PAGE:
Several stark premises have long prevailed in our approach to Russian history. It was commonly assumed that Russia had always labored under a highly centralized and autocratic imperial state. The responsibility for this lamentable state of affairs was ultimately assigned to the profoundly agrarian character of Russian society. The countryside, home to the overwhelming majority of the nationÆs population, was considered a harsh world of cruel landowners and ignorant peasants, and a strong hand was required for such a crude society.
A number of significant conclusions flowed from this understanding. Deep and abiding social divisions obstructed the evolution of modernity, as experienced “naturally” in other parts of Europe, so there was no Renaissance or Reformation; merely a derivative Enlightenment; and only a distorted capitalism. And since only despotism could contain these volatile social forces, it followed that the 1917 Revolution was an inevitable explosion resulting from these intolerable contradictions—and so too were the blood-soaked realities of the Soviet regime that came after. In short, the sheer immensity of its provincial backwardness could explain almost everything negative about the course of Russian history.
This book undermines these preconceptions. Through her close study of the province of Nizhnii Novgorod in the nineteenth century, Catherine Evtuhov demonstrates how nearly everything we thought we knew about the dynamics of Russian
society was wrong. Instead of peasants ground down by poverty and ignorance, we find skilled farmers, talented artisans and craftsmen, and enterprising tradespeople. Instead of an exclusively centrally administered state, we discover effective and participatory local government. Instead of pervasive ignorance, we are shown a lively cultural scene and an active middle class. Instead of a defining Russian exceptionalism, we find a world recognizable to any historian of nineteenth-century Europe.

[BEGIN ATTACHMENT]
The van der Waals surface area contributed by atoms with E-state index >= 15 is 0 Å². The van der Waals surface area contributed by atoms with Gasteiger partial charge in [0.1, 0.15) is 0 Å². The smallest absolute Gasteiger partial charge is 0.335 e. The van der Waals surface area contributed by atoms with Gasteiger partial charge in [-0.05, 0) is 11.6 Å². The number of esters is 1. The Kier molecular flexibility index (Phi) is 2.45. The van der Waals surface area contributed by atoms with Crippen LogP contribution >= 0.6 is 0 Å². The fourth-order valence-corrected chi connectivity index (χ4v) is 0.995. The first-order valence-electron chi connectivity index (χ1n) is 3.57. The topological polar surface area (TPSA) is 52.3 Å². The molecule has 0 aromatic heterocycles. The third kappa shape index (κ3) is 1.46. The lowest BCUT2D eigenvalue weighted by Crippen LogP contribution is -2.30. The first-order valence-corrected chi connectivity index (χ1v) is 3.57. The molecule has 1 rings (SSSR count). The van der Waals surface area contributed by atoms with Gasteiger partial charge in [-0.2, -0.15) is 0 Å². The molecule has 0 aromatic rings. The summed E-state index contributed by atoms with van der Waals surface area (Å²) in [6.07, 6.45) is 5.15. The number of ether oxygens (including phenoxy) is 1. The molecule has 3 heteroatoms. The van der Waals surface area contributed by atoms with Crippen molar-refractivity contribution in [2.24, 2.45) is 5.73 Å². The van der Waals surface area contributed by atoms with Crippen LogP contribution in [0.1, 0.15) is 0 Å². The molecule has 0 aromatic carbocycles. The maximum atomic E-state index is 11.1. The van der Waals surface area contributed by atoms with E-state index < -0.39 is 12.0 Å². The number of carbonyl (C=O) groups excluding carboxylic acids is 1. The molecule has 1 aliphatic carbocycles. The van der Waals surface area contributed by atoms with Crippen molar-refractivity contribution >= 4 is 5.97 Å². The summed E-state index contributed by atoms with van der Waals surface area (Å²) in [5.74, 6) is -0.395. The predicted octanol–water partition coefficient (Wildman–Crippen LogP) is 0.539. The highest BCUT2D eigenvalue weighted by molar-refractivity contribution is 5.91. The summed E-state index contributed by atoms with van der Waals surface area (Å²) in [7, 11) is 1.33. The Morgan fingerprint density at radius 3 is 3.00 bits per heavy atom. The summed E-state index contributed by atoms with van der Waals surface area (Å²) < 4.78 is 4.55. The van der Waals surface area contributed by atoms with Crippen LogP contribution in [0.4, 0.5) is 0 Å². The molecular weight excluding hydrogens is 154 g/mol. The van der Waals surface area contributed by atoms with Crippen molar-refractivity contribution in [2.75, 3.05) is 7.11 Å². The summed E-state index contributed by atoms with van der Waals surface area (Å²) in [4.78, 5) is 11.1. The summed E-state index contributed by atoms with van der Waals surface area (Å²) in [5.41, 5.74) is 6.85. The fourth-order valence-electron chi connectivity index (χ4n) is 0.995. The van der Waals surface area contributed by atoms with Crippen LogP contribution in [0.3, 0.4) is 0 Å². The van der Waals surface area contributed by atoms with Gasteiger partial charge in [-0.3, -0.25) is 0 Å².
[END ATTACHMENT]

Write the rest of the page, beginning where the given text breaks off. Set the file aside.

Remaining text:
Drawing on a wide range of Russian social, environmental, economic, cultural, and intellectual history, and synthesizing it with deep archival research of the Nizhnii Novgorod province, Evtuhov overturns a simplistic view of the Russian past. Rooted in, but going well beyond, provincial affairs, her book challenges us with an entirely new perspective on RussiaÆs historical trajectory.
An astonishing and fascinating discovery of life in a Russian province, a world where all was open and lively, and the future full of possibilities. Portrait of a Russian Province deeply renews our knowledge of a world that was to be completely shattered a few years later. Catherine Evtuhov writes with passion, not only for history, but for Russia itself.
Inspired by Geertz's 'thick description' and Braudel's 'histoire totale,' Evtuhov delves deeply and broadly into the many interlocking spheres of provincial life—from environment, agriculture, and industry to administration, religion, and intellectual life—to show us what made nineteenth-century Russia tick.
Deserves the attention of anyone interested in pre-revolutionary Russia. Whether it weakens the dominance of the 'glass half empty' school will depend on the results of a regional turn in Russian historiography to which it makes an early and distinguished contribution.
Evtuhov, like many scholars of imperial Russia, makes no simple assumptions regarding Russia's place within the European story. Her deeply researched and cogently argued account of postreform Nizhnii Novgorod is an excellent example of this new day in imperial Russian history. . . . A model for historians embarking on social history projects in a post-Cold War world.
A landmark book in the emerging field of Russian provincial history, which takes the provinces seriously both as a place and an idea.
Evtuhov has given us a rich and detailed portrait of Nizhnii Novgorod province in the nineteenth century. In painting this portrait Evtuhov hopes both to give the reader a sense of what it was like to live in provincial Russia and illuminate 'the emergence of a local consciousness that was most coherently articulated as an 'idea of province'.' Her real purpose, though, is to place provincialism into the center of historians' analysis of Imperial Russia, alongside our categories of class and 'soslovie'. This is a welcome and long-overdue argument.
Groundbreaking . . . With impressive research, Evtuhov's conceptually brilliant work brings prerevolutionary Nizhnii Novgorod province to life.
Bursting with ideas. . . . A powerful introduction to the idea of province, which has the potential to transform the historiography and contribute substantially to a usable past.
A rich, comprehensive study and a labor of love. . . . There is something for everyone: the cultural, the social and the economic historian, even the lover of statistics. Short biographies of publicists and scholars, around whom Evtuhov weaves her story, enliven the text.
Catherine Evtuhov is associate professor of history at Georgetown University. She is the author, coauthor, or editor of a number of books, including A History of Russia: Peoples, Legends, Events, Forces and The Cross and the Sickle: Sergei Bulgakov and the Fate of Russian Religious Philosophy, 1890-1920.learn more